the prefix denotes the number of free atoms or molecules of substance needed to balance the equation  -  i.e. it is an amount.  The subscript denotes the number of atoms in that particular molecule.

with the hydrogen + oxygen ->  water  example I wrote above, the 2H2 means there are 2 x Hydrogen molecules which have the configuration of H-H  (the subscript denotes that hydrogen is in molecular form - which has 2 H atoms).

Clear.


SO: in your example we have 2 Al molecules + 3 Sulphur molecules reacting to give 1 x Al2S3 molecule. You see? The subscripts are denoting that the Al and S form discrete molecular units which all have 2 Al atoms and 3 S atoms in them. And - you need 2 Al atoms and 3 S atoms to make it.

What means that - discrete molecular units?


Hope that is clear and that it helps -  :)
Yap, better than before! Thank you very much!!
And sorry for my so-so english, I am not from an english speaking country only studying abroad.



Greetings
Jan
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Borek

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Re: difference among coefficient and subscripts in chemical equation
« Reply #3 on: November 05, 2008, 09:34:20 AM »

Take for example 2H2 + O2 -> 2H2O  right?

I know that it's right, because I kept this fact in mind. But to be honest, I not shure about the way. What is with the sec oxygen on the right side of the equation? It seems to me as one oxygen is disappeared compared with the left side?!?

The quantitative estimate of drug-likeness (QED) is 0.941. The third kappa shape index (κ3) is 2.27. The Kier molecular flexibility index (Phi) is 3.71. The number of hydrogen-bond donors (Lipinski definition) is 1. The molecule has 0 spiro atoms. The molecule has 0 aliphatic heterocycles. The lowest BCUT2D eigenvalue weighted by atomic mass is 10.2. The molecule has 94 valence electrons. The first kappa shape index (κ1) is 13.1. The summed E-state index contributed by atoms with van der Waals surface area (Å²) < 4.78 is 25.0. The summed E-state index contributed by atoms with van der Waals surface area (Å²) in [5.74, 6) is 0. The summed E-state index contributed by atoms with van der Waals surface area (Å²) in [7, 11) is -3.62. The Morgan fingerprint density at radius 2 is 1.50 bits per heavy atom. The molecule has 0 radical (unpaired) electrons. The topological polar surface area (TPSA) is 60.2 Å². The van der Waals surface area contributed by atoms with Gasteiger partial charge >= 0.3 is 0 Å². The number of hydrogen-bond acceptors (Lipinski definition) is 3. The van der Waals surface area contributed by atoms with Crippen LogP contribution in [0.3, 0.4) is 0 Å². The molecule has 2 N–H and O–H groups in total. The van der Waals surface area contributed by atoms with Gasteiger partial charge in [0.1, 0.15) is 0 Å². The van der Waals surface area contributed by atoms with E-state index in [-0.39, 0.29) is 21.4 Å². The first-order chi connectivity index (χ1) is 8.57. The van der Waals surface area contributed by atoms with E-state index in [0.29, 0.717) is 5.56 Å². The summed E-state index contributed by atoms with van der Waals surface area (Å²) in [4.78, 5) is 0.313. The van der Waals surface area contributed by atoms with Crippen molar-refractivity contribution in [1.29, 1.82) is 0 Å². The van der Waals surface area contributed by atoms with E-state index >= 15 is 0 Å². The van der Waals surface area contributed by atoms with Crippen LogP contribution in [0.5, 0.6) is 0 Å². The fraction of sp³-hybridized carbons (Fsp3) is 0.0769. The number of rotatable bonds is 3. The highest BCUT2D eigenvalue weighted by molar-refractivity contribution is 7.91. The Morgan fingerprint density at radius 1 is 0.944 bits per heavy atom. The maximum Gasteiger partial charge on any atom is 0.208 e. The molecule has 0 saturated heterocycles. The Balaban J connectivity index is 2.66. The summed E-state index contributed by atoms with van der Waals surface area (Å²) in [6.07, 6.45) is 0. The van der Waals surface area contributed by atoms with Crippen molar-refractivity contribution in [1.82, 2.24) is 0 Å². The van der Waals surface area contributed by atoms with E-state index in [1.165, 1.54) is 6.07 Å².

No, coefficient before molecule means - take everything to the right several times. So 2H2O means "two molecules of water", something like 2(H2O).
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cube

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Re: difference among coefficient and subscripts in chemical equation
« Reply #4 on: November 05, 2008, 11:11:11 AM »

Take for example 2H2 + O2 -> 2H2O  right?

I know that it's right, because I kept this fact in mind. But to be honest, I not shure about the way. What is with the sec oxygen on the right side of the equation? It seems to me as one oxygen is disappeared compared with the left side?!?

No, coefficient before molecule means - take everything to the right several times. So 2H2O means "two molecules of water", something like 2(H2O).